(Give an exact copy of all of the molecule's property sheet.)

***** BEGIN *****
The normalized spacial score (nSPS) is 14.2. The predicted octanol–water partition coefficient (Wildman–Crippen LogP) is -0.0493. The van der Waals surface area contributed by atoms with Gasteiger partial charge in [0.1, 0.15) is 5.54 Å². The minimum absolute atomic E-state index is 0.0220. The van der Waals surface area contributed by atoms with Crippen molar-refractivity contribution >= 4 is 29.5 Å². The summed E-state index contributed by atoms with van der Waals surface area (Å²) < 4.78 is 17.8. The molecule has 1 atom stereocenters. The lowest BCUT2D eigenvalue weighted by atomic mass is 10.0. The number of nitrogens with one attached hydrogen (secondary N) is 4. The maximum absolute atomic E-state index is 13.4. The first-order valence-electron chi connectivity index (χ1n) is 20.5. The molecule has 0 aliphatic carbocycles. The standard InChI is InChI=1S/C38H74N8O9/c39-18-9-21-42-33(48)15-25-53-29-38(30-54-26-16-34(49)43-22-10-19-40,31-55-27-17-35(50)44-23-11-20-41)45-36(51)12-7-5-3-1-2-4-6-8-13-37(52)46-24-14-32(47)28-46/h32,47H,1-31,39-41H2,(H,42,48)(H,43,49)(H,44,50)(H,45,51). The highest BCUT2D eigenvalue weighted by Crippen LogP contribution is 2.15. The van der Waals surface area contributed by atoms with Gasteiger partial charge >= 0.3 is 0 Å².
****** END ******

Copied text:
The normalized spacial score (nSPS) is 14.2. The predicted octanol–water partition coefficient (Wildman–Crippen LogP) is -0.0493. The van der Waals surface area contributed by atoms with Gasteiger partial charge in [0.1, 0.15) is 5.54 Å². The minimum absolute atomic E-state index is 0.0220. The van der Waals surface area contributed by atoms with Crippen molar-refractivity contribution >= 4 is 29.5 Å². The summed E-state index contributed by atoms with van der Waals surface area (Å²) < 4.78 is 17.8. The molecule has 1 atom stereocenters. The lowest BCUT2D eigenvalue weighted by atomic mass is 10.0. The number of nitrogens with one attached hydrogen (secondary N) is 4. The maximum absolute atomic E-state index is 13.4. The first-order valence-electron chi connectivity index (χ1n) is 20.5. The molecule has 0 aliphatic carbocycles. The standard InChI is InChI=1S/C38H74N8O9/c39-18-9-21-42-33(48)15-25-53-29-38(30-54-26-16-34(49)43-22-10-19-40,31-55-27-17-35(50)44-23-11-20-41)45-36(51)12-7-5-3-1-2-4-6-8-13-37(52)46-24-14-32(47)28-46/h32,47H,1-31,39-41H2,(H,42,48)(H,43,49)(H,44,50)(H,45,51). The highest BCUT2D eigenvalue weighted by Crippen LogP contribution is 2.15. The van der Waals surface area contributed by atoms with Gasteiger partial charge >= 0.3 is 0 Å².